It is good to follow other people’s example, but it’s just as important to pave our own paths and trail. I find it important to constantly ask myself “what do I want?” when something new comes my way, because it is me who makes the final decision on my destination no one else.
It should also be noted that this excuse also works with not going to the gym after the first of the year. Just because your significant other, best friend, sibling or parent stopped going doesn’t mean you have to stop either. Sometimes by you consistently going will encourage that needed system to get back on track.
You lack the support system
Having a support system is crucial to not just goals, but any undertaking in life. I couldn’t have gotten here if it wasn’t for an awesome support system. My parents, family and friends have all been very supportive of my journey, from the weight-loss to the obsessive running. I hold myself accountable to them and they’ve all taken vested interest in what I am doing.
The support system doesn’t have to be just like mine. But, it’s important to have something holding you accountable. If it’s not your family, than confide your goals to a close friend, co-worker or even find a local group that can provide that support for you. One of the reasons why I started blogging about my weight-loss and running was not just to share my journey, but to hold myself accountable as well. For a while I tracked my daily and weekly weigh-ins, I talked obsessively about my food and even tracked my daily mileage as I trained up to a marathon.
I found sharing those details with the world really helped me stick to my goals and bred success and enthusiasm. A little online community was made and I didn’t want to disappoint them whenever I felt the urge to eat a whole pizza followed by a carton of ice cream. Blogging is a lot more than just about writing things, it can be a lot more.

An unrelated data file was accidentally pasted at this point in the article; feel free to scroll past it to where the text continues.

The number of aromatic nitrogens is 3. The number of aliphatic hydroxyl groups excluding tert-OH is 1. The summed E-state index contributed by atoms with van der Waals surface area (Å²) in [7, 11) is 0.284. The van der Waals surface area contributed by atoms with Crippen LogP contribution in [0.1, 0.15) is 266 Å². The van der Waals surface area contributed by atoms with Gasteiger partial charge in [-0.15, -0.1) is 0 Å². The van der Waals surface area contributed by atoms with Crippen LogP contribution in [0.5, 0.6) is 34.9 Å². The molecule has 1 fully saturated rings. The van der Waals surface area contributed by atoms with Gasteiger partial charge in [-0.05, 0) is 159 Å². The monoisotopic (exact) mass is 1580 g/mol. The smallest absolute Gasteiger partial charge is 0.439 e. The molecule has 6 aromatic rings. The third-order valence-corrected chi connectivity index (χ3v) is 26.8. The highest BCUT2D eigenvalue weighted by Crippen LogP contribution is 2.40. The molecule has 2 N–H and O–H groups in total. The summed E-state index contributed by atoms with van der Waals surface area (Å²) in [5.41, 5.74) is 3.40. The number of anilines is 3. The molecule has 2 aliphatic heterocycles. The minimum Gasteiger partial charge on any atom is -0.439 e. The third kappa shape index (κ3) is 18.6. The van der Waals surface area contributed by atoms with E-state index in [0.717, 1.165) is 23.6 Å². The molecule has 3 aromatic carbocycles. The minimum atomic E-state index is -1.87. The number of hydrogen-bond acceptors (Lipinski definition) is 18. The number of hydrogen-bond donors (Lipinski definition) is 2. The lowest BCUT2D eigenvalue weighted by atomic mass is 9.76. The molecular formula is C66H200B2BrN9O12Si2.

You’ve got to see and believe in the end result
This is probably the biggest determinant in whether or not you are going to have success with your goals. I didn’t really have success conquering my weight issues until I fully painted a picture of the kind of person I wanted to be and look like. I had to create that person in my mind and quite literally run toward him. Creating that vision gave me something tangible to reach for, because it was something real that I created. It wasn’t a wish or desire … it was real.
We do a great disservice to ourselves when we skip this step in goal making. Even before writing down goals I think it is important to take the time to envision where we want to see ourselves in three, six or 12 months, if not years. Having and creating a lasting vision will carry us throughout much of the doubt and difficulty that comes when striving for something worthwhile. Without that vision our goals really don’t have a final destination.
I hope that you keep and reach your goals and resolutions that you’ve made for 2014. But, even more importantly, I hope that you have the courage to challenge yourself and not be afraid to change course if needed, even if it is simply the need to clarify those goals better.
I love this time of the year and I love the excitement that comes with creating new goals and directive in life. And, that’s why it kills me to see the crowds in the gym die down come mid-January and early February. There’s so much that life gives you when you are resilient in striving for your goals and dreams.
It’s just a matter of seeing, reaching and doing it.
See what happens when you put me on a treadmill in a room full of strangers?